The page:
New Study: Using Google Instead Of Our Brains May Increase Chances of Getting Dementia
Nowadays it’s very simple to know anything as we have almost every other information at a click of a button and slowly we are getting very dependent of Google and any search engine for that matter for almost everything as we do not even think or try to recollect. And our this dependency can lead us to a lot of issues like dementia. As per the latest study by a UK researcher, frequent use of Google for information rather than relying on brains may increase the risk of dementia. Gunn-Moore has described the practice as an experiment we are conducting on ourselves.
“It’s important to promote good brain health and to do that is to use it, but these days we seem to outsource our brain to the internet”. If we want to know something, we look it up online rather than trying to recall the information from our memory,” Frank Gunn-Moore, from the University of St Andrews in the UK told The Sunday Post. “It’s an experiment the human race is running and we will have to wait and see if this outsourcing affects dementia prevalence,” he added.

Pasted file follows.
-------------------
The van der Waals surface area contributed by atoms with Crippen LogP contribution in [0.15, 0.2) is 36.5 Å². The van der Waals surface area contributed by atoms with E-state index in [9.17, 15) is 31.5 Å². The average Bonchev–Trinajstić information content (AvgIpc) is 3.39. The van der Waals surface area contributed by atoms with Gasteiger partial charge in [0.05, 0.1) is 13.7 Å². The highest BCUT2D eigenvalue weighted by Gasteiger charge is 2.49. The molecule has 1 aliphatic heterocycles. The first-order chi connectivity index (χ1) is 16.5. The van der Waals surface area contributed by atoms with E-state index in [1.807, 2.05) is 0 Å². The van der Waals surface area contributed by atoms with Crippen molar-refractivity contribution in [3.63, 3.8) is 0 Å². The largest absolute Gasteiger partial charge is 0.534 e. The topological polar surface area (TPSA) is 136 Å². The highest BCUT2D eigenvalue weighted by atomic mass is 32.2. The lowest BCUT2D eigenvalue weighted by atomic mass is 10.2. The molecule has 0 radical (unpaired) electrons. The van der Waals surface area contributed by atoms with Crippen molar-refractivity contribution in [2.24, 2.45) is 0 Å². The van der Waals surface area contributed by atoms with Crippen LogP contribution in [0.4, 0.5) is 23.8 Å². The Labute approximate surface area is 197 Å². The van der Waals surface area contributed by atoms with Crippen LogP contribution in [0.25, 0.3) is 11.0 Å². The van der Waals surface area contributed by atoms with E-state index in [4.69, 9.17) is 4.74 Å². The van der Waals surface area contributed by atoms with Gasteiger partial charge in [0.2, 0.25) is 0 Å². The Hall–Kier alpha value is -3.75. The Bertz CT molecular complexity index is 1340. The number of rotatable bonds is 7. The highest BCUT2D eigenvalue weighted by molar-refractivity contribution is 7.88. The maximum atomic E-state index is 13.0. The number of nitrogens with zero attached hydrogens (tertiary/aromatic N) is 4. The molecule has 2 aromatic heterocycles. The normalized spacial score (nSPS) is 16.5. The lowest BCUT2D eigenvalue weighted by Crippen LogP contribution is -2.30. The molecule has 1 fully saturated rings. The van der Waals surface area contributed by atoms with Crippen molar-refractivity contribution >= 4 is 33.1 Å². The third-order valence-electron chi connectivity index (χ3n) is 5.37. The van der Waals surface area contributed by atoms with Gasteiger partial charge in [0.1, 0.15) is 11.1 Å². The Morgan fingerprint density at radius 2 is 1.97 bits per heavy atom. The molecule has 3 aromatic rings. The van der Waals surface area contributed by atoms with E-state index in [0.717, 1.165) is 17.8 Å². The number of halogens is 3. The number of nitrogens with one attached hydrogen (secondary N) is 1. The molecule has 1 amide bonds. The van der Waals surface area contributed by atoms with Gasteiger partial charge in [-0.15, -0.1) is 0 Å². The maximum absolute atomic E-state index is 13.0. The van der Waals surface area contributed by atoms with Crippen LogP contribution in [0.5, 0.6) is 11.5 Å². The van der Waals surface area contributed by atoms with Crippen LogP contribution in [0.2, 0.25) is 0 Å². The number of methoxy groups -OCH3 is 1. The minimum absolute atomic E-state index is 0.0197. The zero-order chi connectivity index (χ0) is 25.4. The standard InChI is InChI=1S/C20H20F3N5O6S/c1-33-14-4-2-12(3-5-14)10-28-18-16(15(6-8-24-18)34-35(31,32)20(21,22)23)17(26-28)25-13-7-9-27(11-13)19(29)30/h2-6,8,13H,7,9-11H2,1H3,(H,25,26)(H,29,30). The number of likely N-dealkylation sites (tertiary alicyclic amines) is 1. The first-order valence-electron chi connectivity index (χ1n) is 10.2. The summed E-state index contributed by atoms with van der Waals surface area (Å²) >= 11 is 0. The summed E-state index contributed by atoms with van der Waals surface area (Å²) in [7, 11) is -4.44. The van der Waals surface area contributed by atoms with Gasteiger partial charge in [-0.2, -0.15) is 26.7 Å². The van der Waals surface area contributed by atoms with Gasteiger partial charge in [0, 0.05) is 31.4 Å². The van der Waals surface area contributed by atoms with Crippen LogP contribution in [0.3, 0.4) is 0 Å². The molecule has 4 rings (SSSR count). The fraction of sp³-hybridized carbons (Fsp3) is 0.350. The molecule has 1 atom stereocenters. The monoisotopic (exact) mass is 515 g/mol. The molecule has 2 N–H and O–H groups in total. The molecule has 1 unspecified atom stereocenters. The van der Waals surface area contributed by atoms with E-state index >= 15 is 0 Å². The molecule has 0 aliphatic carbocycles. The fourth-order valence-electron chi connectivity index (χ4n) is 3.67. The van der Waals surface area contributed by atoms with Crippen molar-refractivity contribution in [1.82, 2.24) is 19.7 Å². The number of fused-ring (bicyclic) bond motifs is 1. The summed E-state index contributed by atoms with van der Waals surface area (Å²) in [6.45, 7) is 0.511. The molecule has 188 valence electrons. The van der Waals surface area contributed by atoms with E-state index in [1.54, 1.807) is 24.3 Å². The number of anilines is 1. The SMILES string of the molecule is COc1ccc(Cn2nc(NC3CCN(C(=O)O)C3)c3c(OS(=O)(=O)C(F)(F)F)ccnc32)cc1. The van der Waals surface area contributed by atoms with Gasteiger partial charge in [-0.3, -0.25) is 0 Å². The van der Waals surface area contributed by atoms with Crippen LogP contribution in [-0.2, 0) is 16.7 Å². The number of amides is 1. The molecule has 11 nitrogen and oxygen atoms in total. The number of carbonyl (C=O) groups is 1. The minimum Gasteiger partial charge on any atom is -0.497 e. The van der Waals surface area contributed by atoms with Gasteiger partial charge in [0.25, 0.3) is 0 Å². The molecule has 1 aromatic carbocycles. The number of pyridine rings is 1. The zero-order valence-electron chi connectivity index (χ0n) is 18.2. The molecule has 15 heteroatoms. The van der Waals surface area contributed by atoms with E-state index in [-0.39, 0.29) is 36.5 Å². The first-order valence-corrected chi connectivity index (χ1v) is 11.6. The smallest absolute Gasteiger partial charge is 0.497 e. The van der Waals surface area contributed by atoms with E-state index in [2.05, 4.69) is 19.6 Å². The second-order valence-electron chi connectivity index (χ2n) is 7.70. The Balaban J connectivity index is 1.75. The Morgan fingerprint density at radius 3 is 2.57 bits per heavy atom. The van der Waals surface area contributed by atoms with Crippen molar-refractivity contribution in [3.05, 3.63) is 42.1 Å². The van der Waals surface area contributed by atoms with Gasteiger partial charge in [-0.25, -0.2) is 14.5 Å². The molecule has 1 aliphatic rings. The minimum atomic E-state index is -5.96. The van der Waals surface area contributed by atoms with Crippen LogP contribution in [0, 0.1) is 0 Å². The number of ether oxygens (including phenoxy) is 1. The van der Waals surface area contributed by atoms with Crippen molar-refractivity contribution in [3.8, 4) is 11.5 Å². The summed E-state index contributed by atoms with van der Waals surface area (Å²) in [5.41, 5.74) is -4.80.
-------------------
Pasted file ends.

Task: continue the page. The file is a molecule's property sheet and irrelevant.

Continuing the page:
Despite his concerns, he also adds the how there is a hope as well. “When I think back 10 years, the strides we have made are amazing. The prevalence of dementia has started to drop but because more of us are living longer, the number continues to go up. There is good evidence that if we live a healthy lifestyle we could get rid of a third of the cases, but we’ve known that about the heart too and we still see a rise in obesity, so it’s a social thing. Simply put, anything that’s a risk factor for the heart is also a risk factor for the brain, he told Dailymail. A few days back professor was speaking ahead of the annual Alzheimer Scotland Christmas event in Edinburgh.
Professor Gunn-Moore is the not the first one to pinpoint the same. Earlier, in the year 2016, researchers from universities of California and Illinois found that our too much dependence on Google or internet is changing the way we think and remember things. Benjamin Storm one of the researchers said to IB Times: “Whereas, before we might have tried to recall something on our own, now we don’t bother. As more information becomes available via smartphones and other devices, we become progressively more reliant on it in our daily lives.” What are your views on this? Let us know in the comments below.